While translations from Asia seem to have new traction in the UK market, could the market be overly dependent on awards programs and uneven funding?
With a technique of putting Japanese and American work together, ‘Monkey Business’ is now in its seventh year of creating a ‘hybrid space’ for literature.
From VietnamNet Bridge: Children’s Day in Vietnam has been welcomed by new releases and collected works from publishers of young people’s literature.
From the Nikkei Asian Review: With a goal of making Japanese books accessible to international readers, Media Do automates translation.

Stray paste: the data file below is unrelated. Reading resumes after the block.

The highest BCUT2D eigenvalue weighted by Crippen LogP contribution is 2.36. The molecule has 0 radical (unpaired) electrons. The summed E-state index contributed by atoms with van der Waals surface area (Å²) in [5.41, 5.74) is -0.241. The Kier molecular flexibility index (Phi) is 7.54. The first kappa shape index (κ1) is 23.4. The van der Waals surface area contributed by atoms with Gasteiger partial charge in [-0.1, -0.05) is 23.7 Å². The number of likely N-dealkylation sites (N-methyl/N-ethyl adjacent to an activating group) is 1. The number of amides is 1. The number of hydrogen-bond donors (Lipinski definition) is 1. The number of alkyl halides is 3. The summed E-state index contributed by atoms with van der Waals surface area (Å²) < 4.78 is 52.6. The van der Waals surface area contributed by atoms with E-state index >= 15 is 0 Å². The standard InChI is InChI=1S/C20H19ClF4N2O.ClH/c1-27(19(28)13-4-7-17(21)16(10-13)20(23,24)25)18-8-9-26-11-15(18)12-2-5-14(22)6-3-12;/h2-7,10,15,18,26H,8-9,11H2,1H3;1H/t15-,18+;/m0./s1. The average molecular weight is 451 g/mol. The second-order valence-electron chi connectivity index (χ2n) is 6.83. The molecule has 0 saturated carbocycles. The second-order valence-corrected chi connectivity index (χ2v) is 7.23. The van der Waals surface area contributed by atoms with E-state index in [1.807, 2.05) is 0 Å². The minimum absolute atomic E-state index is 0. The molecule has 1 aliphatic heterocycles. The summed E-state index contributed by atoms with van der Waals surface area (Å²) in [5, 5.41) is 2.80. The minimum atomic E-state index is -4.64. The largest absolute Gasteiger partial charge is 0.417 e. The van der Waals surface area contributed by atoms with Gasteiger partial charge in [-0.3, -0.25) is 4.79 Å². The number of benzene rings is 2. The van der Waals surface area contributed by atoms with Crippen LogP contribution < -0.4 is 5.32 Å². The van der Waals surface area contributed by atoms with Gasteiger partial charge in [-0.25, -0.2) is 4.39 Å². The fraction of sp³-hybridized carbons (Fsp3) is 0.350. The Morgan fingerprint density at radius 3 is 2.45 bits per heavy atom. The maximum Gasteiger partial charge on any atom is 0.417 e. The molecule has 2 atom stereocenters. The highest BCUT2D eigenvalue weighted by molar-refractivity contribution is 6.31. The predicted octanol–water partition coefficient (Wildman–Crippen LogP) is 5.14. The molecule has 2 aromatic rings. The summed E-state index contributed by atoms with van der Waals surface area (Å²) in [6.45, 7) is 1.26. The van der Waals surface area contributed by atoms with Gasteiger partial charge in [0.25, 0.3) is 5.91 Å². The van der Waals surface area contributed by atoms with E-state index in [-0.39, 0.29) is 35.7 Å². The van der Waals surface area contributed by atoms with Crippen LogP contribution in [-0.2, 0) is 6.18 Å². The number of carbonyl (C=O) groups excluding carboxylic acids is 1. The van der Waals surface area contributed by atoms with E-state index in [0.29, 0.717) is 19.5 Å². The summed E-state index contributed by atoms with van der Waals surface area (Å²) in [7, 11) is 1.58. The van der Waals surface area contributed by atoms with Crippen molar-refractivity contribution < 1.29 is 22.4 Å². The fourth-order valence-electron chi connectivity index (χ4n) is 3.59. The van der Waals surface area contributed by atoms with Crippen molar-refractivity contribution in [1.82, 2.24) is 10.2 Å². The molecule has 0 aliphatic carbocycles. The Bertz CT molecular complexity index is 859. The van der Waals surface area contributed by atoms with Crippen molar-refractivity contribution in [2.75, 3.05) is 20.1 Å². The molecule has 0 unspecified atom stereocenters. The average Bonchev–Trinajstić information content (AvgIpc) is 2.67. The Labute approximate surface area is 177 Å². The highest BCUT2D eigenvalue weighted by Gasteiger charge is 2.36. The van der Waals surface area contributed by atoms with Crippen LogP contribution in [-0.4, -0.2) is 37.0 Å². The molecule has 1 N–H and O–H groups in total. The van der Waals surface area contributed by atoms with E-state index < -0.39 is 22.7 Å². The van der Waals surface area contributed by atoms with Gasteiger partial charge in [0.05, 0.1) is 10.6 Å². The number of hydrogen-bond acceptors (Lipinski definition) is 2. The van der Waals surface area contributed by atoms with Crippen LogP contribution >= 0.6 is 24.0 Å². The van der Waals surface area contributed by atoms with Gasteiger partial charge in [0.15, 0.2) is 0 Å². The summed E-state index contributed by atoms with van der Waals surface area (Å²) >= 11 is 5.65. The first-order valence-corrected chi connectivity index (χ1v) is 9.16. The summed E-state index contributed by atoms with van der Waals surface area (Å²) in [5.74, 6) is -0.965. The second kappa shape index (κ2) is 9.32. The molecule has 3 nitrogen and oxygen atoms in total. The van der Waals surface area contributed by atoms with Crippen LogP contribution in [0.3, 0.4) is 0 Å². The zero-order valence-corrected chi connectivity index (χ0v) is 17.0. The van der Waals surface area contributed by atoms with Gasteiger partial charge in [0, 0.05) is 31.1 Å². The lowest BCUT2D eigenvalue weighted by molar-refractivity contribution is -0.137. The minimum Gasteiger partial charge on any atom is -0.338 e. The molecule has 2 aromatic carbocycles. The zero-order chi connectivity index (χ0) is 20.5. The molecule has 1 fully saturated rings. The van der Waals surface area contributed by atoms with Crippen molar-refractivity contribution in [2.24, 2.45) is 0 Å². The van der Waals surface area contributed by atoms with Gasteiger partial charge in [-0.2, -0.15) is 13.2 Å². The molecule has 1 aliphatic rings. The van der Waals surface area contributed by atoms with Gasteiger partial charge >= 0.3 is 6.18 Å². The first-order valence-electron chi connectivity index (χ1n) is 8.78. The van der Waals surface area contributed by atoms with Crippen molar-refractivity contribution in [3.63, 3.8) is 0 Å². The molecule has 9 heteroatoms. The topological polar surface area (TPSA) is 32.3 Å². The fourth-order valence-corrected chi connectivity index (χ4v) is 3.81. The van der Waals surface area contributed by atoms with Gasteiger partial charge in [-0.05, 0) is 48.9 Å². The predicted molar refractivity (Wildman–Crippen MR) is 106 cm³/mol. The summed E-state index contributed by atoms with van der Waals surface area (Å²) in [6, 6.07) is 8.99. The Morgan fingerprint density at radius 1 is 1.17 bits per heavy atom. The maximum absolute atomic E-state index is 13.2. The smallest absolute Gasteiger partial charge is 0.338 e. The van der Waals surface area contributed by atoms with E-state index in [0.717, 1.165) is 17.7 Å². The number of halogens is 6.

From The Korea Times and The Hankyoreh: Commercialization, globalization, and the plight of ‘the history of individuals’ factor into the Seoul Forum.
From The Korea Times: Held every five years, Seoul’s forum brings together Korean and international authors with readers for discussions of current events.
‘A language is glorified through its literature,’ says K. Jayakumar, and a university program in Kerala is focused on that goal for Malayalam.
From The Hindu: Leveraging its extensive collection of Marathi literature, the little town of Bhilar has established itself as India’s first ‘book village.’
In Free Malaysia Today: Publishing players say that expected increases in paper costs are less a worry than growing numbers of local authors.
At India’s Scroll.in, a report from Mridula Chari indicates that publishers are having to issue titles without ISBNs, as an inadequate system bogs down.